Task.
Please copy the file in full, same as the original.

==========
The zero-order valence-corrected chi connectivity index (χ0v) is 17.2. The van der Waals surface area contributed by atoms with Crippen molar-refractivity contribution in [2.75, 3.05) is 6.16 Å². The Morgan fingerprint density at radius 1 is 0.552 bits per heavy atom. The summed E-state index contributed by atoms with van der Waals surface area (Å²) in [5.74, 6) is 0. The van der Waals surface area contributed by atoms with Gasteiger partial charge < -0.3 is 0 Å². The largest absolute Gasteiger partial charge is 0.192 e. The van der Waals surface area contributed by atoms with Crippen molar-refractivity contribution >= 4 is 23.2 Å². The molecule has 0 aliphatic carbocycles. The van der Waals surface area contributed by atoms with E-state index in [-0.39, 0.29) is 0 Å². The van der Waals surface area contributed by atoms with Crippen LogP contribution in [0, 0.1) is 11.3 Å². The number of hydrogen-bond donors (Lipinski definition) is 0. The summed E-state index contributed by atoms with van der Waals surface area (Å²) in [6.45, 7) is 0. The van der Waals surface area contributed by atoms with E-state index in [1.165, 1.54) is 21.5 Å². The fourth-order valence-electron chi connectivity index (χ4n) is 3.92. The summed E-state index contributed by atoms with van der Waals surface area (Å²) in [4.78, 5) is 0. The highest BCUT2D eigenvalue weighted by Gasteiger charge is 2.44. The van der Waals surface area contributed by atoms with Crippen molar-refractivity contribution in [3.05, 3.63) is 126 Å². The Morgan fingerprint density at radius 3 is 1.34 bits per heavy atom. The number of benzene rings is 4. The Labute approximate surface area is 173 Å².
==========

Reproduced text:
The zero-order valence-corrected chi connectivity index (χ0v) is 17.2. The van der Waals surface area contributed by atoms with Crippen molar-refractivity contribution in [2.75, 3.05) is 6.16 Å². The Morgan fingerprint density at radius 1 is 0.552 bits per heavy atom. The summed E-state index contributed by atoms with van der Waals surface area (Å²) in [5.74, 6) is 0. The van der Waals surface area contributed by atoms with Gasteiger partial charge < -0.3 is 0 Å². The largest absolute Gasteiger partial charge is 0.192 e. The van der Waals surface area contributed by atoms with Crippen molar-refractivity contribution >= 4 is 23.2 Å². The molecule has 0 aliphatic carbocycles. The van der Waals surface area contributed by atoms with E-state index in [-0.39, 0.29) is 0 Å². The van der Waals surface area contributed by atoms with Crippen LogP contribution in [0, 0.1) is 11.3 Å². The number of hydrogen-bond donors (Lipinski definition) is 0. The summed E-state index contributed by atoms with van der Waals surface area (Å²) in [6.45, 7) is 0. The van der Waals surface area contributed by atoms with E-state index in [1.165, 1.54) is 21.5 Å². The fourth-order valence-electron chi connectivity index (χ4n) is 3.92. The summed E-state index contributed by atoms with van der Waals surface area (Å²) in [4.78, 5) is 0. The highest BCUT2D eigenvalue weighted by Gasteiger charge is 2.44. The van der Waals surface area contributed by atoms with Crippen molar-refractivity contribution in [3.05, 3.63) is 126 Å². The Morgan fingerprint density at radius 3 is 1.34 bits per heavy atom. The number of benzene rings is 4. The Labute approximate surface area is 173 Å².